Tuesday, January 26, 2016

January Spending Freeze, Day 22: Two little girls teaching themselves to sew

For Christmas, Suzi's aunt and uncle got her a really cool craft/sewing set.  It includes pre-cut pieces of felt and instructions for projects, along with needles, thread, pins, beads, and more.  She loves it.  Shortly after we returned home from Christmas traveling, she took it up to her room and spent several hours working with it.  She has sewn things before, both with me and independently, but this kit really seemed to get her motivated in a new and powerful way.  When she finally came downstairs, she proudly showed me an adorable little owl she had made all by herself.  "You know," I said, "you can take any fabric, cut it to make anything you want, and then sew it with the tools in your kit!"  Anytime I sew a project and have a bit of fabric left over, I put it in Suzi's fabric bin.  I especially like to give her sweater or t-shirt scraps and fleece, because they do not require hemming--the edges will not unravel.

A few days later we read The Lorax, one of the kids' favorite Dr. Seuss stories, and Suzi was inspired!  She ran up to her room, and a while later presented me with this adorable little guy, crafted from one of her Dad's old t-shirts, two buttons from Grandma, and a couple of felt pieces from her sewing set.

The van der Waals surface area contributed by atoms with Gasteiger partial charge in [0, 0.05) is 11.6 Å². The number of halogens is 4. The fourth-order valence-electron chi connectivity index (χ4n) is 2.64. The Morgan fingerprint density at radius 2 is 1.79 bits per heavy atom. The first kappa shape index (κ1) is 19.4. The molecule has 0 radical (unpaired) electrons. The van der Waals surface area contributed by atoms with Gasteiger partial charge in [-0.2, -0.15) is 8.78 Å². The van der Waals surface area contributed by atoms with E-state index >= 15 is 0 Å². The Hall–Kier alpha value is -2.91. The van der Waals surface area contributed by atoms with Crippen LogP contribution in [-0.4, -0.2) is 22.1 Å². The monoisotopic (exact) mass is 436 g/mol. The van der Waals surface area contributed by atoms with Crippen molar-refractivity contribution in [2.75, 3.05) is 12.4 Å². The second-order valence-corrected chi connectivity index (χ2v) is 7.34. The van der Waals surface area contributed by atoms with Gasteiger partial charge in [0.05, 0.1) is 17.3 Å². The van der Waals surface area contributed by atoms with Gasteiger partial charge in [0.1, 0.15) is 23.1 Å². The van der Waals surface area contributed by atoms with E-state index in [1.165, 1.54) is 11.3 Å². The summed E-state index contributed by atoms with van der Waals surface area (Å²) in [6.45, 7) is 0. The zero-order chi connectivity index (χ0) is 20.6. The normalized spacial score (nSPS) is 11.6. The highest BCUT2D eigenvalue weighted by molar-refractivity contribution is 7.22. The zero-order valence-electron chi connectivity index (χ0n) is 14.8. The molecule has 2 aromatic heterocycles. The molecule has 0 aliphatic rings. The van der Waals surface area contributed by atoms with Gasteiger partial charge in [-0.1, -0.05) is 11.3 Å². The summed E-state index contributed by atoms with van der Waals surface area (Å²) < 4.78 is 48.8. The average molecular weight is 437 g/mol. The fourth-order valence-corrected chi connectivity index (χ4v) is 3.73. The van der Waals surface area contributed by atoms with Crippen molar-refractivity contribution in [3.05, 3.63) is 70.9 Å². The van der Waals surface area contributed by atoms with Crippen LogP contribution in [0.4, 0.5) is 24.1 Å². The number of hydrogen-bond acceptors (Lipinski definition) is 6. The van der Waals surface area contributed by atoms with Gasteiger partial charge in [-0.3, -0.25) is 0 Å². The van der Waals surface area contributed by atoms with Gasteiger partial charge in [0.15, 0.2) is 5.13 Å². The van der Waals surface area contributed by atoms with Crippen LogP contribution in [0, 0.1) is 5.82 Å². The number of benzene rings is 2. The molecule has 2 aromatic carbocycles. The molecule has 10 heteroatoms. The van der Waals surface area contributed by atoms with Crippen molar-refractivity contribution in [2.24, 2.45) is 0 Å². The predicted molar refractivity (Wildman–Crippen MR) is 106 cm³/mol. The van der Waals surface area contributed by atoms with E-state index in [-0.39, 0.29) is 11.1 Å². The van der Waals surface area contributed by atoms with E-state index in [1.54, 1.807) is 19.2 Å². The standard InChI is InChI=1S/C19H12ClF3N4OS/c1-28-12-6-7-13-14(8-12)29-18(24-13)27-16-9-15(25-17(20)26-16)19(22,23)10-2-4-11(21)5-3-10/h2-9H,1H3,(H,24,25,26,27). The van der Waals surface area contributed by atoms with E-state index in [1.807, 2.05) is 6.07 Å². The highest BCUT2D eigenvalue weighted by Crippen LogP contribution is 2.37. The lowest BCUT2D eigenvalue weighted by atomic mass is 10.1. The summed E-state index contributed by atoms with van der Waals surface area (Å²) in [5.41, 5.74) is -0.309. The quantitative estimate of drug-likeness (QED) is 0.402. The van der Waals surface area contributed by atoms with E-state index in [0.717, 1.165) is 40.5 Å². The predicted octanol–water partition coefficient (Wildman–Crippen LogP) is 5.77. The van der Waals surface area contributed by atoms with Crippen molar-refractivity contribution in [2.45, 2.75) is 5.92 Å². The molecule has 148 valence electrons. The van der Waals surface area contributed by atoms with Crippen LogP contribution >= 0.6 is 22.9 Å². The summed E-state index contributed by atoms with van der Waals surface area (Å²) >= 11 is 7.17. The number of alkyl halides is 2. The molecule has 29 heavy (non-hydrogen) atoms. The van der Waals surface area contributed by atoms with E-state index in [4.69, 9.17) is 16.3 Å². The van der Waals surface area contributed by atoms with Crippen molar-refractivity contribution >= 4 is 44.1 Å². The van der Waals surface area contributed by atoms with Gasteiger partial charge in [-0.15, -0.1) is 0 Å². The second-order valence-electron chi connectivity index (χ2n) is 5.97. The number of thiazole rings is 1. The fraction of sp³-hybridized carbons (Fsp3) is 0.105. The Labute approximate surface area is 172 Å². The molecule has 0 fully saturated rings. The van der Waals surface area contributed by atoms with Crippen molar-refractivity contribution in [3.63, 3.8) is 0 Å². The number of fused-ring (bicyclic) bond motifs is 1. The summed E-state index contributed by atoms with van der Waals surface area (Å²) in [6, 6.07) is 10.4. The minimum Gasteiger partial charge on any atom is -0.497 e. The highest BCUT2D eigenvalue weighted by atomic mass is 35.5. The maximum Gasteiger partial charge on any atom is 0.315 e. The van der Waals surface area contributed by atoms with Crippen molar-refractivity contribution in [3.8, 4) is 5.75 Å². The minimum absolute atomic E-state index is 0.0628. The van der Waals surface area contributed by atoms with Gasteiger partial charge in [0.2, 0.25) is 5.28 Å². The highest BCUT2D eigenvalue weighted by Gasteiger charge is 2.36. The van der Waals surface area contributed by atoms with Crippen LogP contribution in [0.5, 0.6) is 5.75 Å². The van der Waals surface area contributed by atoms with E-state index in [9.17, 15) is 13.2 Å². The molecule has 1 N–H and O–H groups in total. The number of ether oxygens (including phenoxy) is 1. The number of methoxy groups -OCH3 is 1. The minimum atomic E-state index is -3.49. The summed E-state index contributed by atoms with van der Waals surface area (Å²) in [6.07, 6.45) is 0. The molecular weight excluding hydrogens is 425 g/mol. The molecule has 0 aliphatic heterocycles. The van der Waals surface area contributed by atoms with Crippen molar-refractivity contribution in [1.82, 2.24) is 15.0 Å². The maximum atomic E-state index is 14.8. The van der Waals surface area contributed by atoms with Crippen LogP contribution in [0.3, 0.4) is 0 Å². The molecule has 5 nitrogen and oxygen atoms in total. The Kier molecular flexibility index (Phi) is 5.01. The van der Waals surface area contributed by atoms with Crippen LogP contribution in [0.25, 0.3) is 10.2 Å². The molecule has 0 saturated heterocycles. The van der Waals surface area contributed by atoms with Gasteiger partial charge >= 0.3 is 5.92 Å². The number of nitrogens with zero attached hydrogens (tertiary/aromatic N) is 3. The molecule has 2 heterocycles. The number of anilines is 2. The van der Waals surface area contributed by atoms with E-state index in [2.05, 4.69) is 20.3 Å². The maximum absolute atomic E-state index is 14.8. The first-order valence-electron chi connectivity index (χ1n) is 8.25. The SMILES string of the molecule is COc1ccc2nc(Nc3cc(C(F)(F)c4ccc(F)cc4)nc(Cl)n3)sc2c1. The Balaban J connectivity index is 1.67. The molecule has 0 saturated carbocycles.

He speaks for the trees.

Ivey wanted to do some sewing too, so I said sure!  Suzi gifted Ivey her old, smaller sewing kit with threads and a little thimble, and I found her a dull needle.  She found a leftover scrap of fleece and made this.

"Bunny" by Ivey

As I was looking around for cashmere sweaters to start a project of my own, I stumbled upon some cashmere scraps I had meant to give away a few months ago.  I had been crafting simple little dolls to sell at craft fairs, but after I decided to give up crafting for profit, I realized I was never going to use up all those little pieces.  I gave the girls one large ziploc bag each of various colorful, soft, fluffy scraps--perfect for small, easy projects.  It's already kept them busy for hours practicing basic hand-sewing skills on their own, which I've always felt is the best way to learn.  They do not want their mother hanging over them, telling them a better way to do this or that, and stopping them from making mistakes they could learn from.  I offer tips and help when requested, and then send them off to enjoy themselves.  There is literally nothing to lose, nothing to waste.  This little pursuit is a spending freeze win for them and for me!